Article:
Russian wine production declined by 10% in 2016 to 37m decalitres, according to statistics published by the Russian Ministry of Agriculture, which is one of the poorest results for the country’s winemaking in the last several years.
Growth was observed only in the case of Russia’s largest wine producers, such as Massandra (in Crimea), Abrau-Durso and some others. The volume of production posted by smaller Russian winemakers was significantly lower than had been planned.
The results are mainly due to the ongoing consolidation of the Russian wine industry and the withdrawal of smaller players from the market by larger companies.
Consolidation poses a threat to the further development of the Russian winemaking industry, as the majority of state funds provided to domestic winemaking, are usually distributed among the country’s leading wine producers and holdings, while the volume of state support of smaller producers remains insignificant. Many producers are also unhappy with the ever growing volume of state support to Crimean wine enterprises.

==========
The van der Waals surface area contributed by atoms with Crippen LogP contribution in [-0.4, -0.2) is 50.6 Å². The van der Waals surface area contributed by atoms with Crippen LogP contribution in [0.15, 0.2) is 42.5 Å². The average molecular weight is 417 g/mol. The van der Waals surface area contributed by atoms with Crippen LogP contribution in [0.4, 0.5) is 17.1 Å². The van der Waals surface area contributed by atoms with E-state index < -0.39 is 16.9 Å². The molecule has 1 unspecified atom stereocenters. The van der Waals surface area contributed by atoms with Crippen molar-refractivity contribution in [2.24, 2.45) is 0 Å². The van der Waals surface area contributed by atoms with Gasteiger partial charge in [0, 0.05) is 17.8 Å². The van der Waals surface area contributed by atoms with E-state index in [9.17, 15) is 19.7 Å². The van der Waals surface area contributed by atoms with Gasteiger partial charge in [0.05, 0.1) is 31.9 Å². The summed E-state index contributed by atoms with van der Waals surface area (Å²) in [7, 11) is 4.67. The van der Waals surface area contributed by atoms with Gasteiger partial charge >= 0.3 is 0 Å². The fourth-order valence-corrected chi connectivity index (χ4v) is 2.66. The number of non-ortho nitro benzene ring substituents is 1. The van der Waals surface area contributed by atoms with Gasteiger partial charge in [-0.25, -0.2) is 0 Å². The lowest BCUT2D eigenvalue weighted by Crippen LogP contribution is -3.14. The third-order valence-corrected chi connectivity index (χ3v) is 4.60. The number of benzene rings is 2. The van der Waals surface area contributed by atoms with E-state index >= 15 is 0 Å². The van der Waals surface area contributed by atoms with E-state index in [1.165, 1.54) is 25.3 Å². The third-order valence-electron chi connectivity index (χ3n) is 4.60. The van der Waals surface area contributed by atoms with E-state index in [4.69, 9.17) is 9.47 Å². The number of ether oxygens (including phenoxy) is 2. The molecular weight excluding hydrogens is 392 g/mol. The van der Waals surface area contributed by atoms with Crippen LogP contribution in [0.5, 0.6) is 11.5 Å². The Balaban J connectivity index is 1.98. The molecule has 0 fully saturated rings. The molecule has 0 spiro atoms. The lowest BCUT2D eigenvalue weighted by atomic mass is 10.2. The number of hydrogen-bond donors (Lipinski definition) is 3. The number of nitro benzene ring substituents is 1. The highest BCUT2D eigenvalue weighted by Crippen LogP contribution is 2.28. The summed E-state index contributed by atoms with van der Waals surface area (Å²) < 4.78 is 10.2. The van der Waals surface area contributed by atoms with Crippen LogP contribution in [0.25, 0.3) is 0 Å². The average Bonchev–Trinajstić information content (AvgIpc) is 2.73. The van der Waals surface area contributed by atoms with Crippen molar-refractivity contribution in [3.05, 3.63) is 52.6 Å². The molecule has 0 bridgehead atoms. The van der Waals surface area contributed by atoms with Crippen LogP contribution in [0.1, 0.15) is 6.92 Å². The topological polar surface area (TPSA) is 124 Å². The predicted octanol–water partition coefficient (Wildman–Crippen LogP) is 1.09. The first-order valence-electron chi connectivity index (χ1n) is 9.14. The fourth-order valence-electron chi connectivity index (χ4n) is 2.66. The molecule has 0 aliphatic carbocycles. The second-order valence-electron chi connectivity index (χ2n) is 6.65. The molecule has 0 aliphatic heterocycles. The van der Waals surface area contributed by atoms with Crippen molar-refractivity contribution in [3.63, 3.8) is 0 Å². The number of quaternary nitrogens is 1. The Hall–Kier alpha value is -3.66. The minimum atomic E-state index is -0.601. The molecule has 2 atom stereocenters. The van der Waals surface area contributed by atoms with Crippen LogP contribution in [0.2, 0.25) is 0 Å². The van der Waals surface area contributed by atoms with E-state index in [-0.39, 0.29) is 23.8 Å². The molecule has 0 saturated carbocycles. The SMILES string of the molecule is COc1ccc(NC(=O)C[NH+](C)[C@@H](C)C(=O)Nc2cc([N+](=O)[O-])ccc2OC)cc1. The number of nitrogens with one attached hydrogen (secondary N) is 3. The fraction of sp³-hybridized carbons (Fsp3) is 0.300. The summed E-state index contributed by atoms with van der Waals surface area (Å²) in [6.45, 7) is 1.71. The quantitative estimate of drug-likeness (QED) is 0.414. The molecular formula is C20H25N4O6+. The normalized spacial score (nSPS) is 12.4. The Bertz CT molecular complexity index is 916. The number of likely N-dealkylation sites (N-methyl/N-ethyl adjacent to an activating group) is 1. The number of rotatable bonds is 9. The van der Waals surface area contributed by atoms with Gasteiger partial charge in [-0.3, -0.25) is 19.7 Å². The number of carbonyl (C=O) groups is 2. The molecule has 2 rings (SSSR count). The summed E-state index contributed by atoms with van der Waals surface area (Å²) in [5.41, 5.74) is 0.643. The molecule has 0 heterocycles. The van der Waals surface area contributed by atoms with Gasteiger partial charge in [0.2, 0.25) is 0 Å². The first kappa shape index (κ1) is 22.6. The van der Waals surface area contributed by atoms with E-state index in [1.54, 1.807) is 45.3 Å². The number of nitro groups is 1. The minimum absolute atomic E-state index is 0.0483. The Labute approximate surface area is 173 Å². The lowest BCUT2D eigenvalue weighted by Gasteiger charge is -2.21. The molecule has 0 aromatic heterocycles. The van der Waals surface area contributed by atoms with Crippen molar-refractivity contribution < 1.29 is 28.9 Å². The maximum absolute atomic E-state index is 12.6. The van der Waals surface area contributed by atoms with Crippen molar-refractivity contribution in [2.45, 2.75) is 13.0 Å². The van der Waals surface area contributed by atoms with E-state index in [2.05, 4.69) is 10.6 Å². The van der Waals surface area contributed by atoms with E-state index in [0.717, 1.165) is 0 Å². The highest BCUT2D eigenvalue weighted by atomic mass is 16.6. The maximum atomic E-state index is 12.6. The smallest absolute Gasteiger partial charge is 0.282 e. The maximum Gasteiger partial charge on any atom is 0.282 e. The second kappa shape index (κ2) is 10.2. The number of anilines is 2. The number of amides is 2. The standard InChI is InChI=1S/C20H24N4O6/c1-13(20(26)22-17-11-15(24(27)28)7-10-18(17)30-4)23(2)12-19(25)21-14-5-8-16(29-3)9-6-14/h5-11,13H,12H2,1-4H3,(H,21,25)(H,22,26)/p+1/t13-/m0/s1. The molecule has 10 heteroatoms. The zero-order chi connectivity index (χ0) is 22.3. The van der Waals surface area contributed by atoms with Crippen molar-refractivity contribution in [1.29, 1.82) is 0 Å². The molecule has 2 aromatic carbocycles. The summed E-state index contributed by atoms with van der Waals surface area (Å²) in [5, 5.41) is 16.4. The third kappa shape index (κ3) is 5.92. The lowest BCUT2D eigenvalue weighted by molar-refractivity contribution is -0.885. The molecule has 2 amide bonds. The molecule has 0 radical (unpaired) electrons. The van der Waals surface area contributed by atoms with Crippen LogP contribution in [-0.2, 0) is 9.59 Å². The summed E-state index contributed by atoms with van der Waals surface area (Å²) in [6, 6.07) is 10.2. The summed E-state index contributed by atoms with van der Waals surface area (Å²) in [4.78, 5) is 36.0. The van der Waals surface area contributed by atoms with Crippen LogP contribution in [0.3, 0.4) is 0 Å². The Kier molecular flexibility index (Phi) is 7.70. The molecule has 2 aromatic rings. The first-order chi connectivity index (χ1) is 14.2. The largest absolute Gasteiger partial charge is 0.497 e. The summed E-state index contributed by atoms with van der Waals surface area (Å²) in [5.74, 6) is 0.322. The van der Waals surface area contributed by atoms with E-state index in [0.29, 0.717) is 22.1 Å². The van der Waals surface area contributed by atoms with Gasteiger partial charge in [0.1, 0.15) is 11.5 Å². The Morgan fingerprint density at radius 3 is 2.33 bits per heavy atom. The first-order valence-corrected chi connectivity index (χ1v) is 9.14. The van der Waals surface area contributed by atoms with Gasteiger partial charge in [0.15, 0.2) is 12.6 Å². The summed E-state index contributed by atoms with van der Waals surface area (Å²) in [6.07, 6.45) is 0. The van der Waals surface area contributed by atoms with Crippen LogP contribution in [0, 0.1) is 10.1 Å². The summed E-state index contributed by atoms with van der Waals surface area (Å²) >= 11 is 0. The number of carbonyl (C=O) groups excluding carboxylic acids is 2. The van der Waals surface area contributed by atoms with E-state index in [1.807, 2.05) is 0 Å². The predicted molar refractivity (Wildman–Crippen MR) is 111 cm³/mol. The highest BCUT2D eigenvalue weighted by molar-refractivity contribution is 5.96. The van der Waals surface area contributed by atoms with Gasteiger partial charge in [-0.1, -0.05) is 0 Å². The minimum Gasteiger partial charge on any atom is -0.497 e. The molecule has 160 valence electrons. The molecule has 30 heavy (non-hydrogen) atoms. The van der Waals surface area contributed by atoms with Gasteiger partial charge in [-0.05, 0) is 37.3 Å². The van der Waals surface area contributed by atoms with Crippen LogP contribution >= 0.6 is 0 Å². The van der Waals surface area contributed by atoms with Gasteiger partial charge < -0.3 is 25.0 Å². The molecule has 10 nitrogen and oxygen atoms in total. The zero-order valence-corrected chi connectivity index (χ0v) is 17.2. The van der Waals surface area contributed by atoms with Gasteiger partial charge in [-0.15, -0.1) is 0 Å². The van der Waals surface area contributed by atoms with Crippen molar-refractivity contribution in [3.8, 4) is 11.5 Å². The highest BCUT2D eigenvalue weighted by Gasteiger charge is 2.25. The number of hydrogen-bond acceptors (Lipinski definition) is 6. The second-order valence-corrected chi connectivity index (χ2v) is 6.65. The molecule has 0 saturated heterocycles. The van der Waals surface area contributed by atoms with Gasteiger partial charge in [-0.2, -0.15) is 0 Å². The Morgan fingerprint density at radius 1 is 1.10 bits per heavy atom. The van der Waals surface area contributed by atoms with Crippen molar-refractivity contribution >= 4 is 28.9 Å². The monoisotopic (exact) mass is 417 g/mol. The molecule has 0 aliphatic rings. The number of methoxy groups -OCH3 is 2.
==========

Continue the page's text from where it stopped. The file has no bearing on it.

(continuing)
This year, the production will continue to decline, despite the fact that grape harvest in Russia last year amounted to almost 500,000 tonnes. In 2016, about 6,000 ha of new vineyards were planted, significantly fewer than in recent years, when an average of 3,500 to 3,700 ha per year were planted.
The Russian Ministry of Agriculture plans to expand total vineyard area to 140,000 ha by 2020, to ensure the stable development of Russian winemaking.